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The Sick Teacher’s Survival Guide Part 1

by Sarah Hruska-Olson Olson.Sarah@MacPhail.org

DSC07522“Enter if you dare,” said the sign on the classroom door to one of my Early Childhood Music teaching sites. Although the sign was actually part of a Halloween display, it can really be a bit scary to enter this toddler room when there are multiple notices on the door about possible exposure to everything from pneumonia to pink eye. 

As fond as I am of the inhabitants, I admit that I sometimes feel a bit of trepidation as I go through the door. The full time teachers at this site stay healthy most of the time by washing their hands frequently and cleaning toys and surfaces with a water and bleach solution. 

Preventative measures such as hand washing and keeping instruments and props sanitized and clean have helped me cut down on my exposure to germs. I also find that eating well, exercising, and getting enough sleep are excellent preventative measures.  However, cold viruses and other illnesses are an inevitable part of the job for me and for most of my MacPhail ECM and school partnership colleagues. Proximity to airborne droplets containing viruses can be impossible to avoid in some circumstances no matter how healthy and proactive we are.  

Most of us take a day or two away from work when we become sick, but we may return to work struggling with our singing and speaking voices.  In some cases it may be two or three weeks before we feel fully vocally healthy again. As we enter cold and flu season, here is some very helpful advice from MacPhail faculty members on how to care for ourselves once we have gotten sick, particularly when our voices are affected.     

Speech language pathologist, Jennifer Sylvester has knowledgeable advice on treatment and behaviors:

 “As a Speech language pathologist, I have experience in working with a lot of voice professional who are struggling with voice disorders, and pretty much the same strategies apply when illness affects the voice. "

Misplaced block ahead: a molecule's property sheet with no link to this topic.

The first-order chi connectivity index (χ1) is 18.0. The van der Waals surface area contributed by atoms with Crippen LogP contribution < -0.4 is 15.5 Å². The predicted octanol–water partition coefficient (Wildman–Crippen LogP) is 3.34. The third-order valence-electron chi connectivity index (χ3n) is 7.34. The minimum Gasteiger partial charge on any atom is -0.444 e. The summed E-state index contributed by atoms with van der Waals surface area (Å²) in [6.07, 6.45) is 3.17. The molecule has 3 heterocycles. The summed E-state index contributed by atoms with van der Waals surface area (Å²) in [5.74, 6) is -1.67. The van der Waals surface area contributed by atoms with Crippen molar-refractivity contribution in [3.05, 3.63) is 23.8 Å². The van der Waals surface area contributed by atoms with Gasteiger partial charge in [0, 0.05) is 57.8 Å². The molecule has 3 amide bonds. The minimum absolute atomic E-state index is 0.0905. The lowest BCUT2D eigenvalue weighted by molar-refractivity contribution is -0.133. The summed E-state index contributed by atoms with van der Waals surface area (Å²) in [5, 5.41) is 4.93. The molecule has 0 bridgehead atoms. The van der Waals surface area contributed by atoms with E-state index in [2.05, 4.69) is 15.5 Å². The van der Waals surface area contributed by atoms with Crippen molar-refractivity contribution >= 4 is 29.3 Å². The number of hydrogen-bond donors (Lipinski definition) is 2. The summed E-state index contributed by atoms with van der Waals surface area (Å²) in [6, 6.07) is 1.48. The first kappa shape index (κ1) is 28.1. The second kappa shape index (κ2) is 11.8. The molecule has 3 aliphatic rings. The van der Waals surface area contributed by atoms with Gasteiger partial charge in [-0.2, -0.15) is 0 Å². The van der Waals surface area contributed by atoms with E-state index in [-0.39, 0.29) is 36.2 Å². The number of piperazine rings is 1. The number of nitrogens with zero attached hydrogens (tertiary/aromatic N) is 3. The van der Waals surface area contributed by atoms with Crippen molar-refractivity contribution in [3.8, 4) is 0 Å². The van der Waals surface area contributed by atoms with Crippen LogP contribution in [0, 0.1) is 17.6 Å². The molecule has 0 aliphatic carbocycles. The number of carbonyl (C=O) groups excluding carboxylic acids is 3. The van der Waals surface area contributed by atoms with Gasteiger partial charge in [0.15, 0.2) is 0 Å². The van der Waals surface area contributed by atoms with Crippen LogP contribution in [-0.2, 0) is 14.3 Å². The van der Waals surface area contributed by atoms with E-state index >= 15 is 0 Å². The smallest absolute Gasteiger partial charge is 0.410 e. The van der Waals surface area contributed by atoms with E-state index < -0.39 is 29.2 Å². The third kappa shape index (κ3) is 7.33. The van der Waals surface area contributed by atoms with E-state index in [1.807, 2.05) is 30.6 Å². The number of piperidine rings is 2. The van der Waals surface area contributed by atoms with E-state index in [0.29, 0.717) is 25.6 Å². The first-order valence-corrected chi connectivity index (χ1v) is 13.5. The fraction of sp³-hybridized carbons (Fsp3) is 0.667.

The key things are:

Maintain topical and systemic hydration:

  •  Systemic hydration; 8-10 glasses a day to maintain the body's hydration.  The vocal folds must be wet and slippery to vibrate.  This is so important!
  • Avoid 'vapor action' cough drops and antihistamines - they are actually drying
  • Sucking on candy or gum helps keep salivary glands stimulated which can be helpful in maintaining topical hydration
  • Keep environment humid. Even in a classroom, personal humidifiers can be used, or boil a hot pot when no kids are in the room (don't keep hot water in the room once kids are in)
  • Nasal irrigation- yucky for some, but VERY beneficial.  Either a nettipot or a syringe to rinse nasal passage.  A mixture of 1 tsp baking soda and 1 tsp kosher salt to a quart of water can be used.  This thins mucus preventing throat clearing as a result of post nasal drip and pulls the fluid out of swollen membranes to reduce swelling (2x daily)
  • DO use dextromethorphan or guaifenesin to suppress a cough

Behaviors:

  • Reduce talking to only when necessary (only use your voice when getting paid!)
  • Reduce volume of speech
  • Avoid coughing or throat clearing
  • Vocalize (warm up voice) prior to using the voice with familiar, easy exercises that promote forward resonance

Photo credit: Warren B via flickr (CC BY-SA 2.0)

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